“I was ripped out of sleep by a terrible noise. It felt like just a few minutes had passed, and I instinctively reached for my clock to turn off the alarm. It was noon. Noon?! And what was happening? Smashing buttons on the clock did nothing to quiet the sound. Is that the smoke detector? Is there a fire? Because the noise was unfamiliar, I was completely disoriented for about ten seconds. But the alarm was loud and incessant and coming in waves of five piercing beeps, and suddenly Al and I were throwing back the covers and leaping to our feet because we knew it was the Snuza.” 

The worst had happened. Their tiny, almost-premature daughter had managed to wiggle down within her swaddling blankets and some had covered her face, smothering her. The Snuza alarm alerted Michelle and her husband Al, who picked his daughter up and called her name. At first, she was unresponsive, but after another second, she took a breath. Crisis averted, thanks to the warning sounds of the Snuza.

Are there any problems with babies sleeping on their backs?

Some parents are concerned about putting their baby to sleep on their back. They worry that their baby may choke while sleeping, or that their heads can become deformed from sleeping in that position. 

In fact, laying on their backs may actually prevent babies from choking on saliva or gastric acid (from reflux, for example). By keeping airways open and unobstructed, any reflux or excess saliva can be cleared more easily.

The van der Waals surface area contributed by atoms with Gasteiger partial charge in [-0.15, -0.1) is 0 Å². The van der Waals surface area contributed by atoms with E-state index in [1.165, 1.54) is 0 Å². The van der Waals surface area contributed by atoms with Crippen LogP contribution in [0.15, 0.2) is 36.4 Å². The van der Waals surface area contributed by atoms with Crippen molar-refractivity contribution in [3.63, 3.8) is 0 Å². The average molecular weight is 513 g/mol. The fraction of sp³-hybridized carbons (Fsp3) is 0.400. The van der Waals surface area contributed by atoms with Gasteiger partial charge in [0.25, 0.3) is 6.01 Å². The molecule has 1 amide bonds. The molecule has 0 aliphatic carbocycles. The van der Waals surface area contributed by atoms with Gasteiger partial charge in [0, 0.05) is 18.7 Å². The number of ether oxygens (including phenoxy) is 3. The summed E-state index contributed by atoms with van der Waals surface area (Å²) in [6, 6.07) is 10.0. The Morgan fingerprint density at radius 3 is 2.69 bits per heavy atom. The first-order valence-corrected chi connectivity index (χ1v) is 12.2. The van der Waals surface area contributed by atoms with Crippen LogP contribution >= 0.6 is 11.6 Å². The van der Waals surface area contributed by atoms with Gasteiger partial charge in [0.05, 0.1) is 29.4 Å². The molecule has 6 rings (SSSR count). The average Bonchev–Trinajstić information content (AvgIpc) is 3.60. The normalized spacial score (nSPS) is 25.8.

Positional plagiocephaly, sometimes known as “flat-head syndrome”, can occur when babies sleep in one position too often when their skulls are young and soft. This can be prevented and mitigated by ensuring that your baby spends enough time in positions other than on their backs when they are awake. You can do this during safely supervised tummy time, by safely wearing your baby on your body, and by varying the position your baby lies in their crib, mixing up which direction their head is in.

Is there anything else I should know about SIDS?

There are some myths about SIDS that abound. As it used to be called ‘cot death’, there is a belief that cribs cause death. This couldn’t be farther from the truth. Your baby’s crib is the safest place for them to sleep, as long as they are on a firm, breathable surface without fluffy blankets and toys in it. 

Babies also cannot ‘catch’ SIDS from other children, babies or adults. SIDS isn’t a virus or an infection, it’s an unexplained, unexpected event that may or may not be related to your baby’s ability to respond to unbalanced blood oxygen or carbon dioxide levels. 

Snuza & The Lullaby Trust

In order to spread awareness of SIDS, Snuza has paired up with The Lullaby Trust in the UK, a foundation dedicated to the prevention and awareness of SIDS. We work with The Lullaby Trust on their Care of Next Infant (CONI) programme, providing Snuza HeroMD baby breathing monitors to parents of new babies, who have previously experienced a SIDS death. 

There are a few things that parents and caregivers can do to reduce the occurrence of SIDS. However, you can do everything ‘right’ and it can still happen. The best way to reduce the risk of SIDS is by being aware and vigilant of it. New parents often experience heightened anxiety, and a baby breathing monitor can be the perfect thing to bring parents peace of mind.


  1. Sudden Infant Death Syndrome (SIDS) | Symptoms & Causes:,re%2Dbreathe%20exhaled%20carbon%20dioxide.

  2. Thank You for Saving Her Life: 

  3. What You Need to Know About SIDS:

  4. What is sudden infant death syndrome (SIDS)?:


Please select your Country: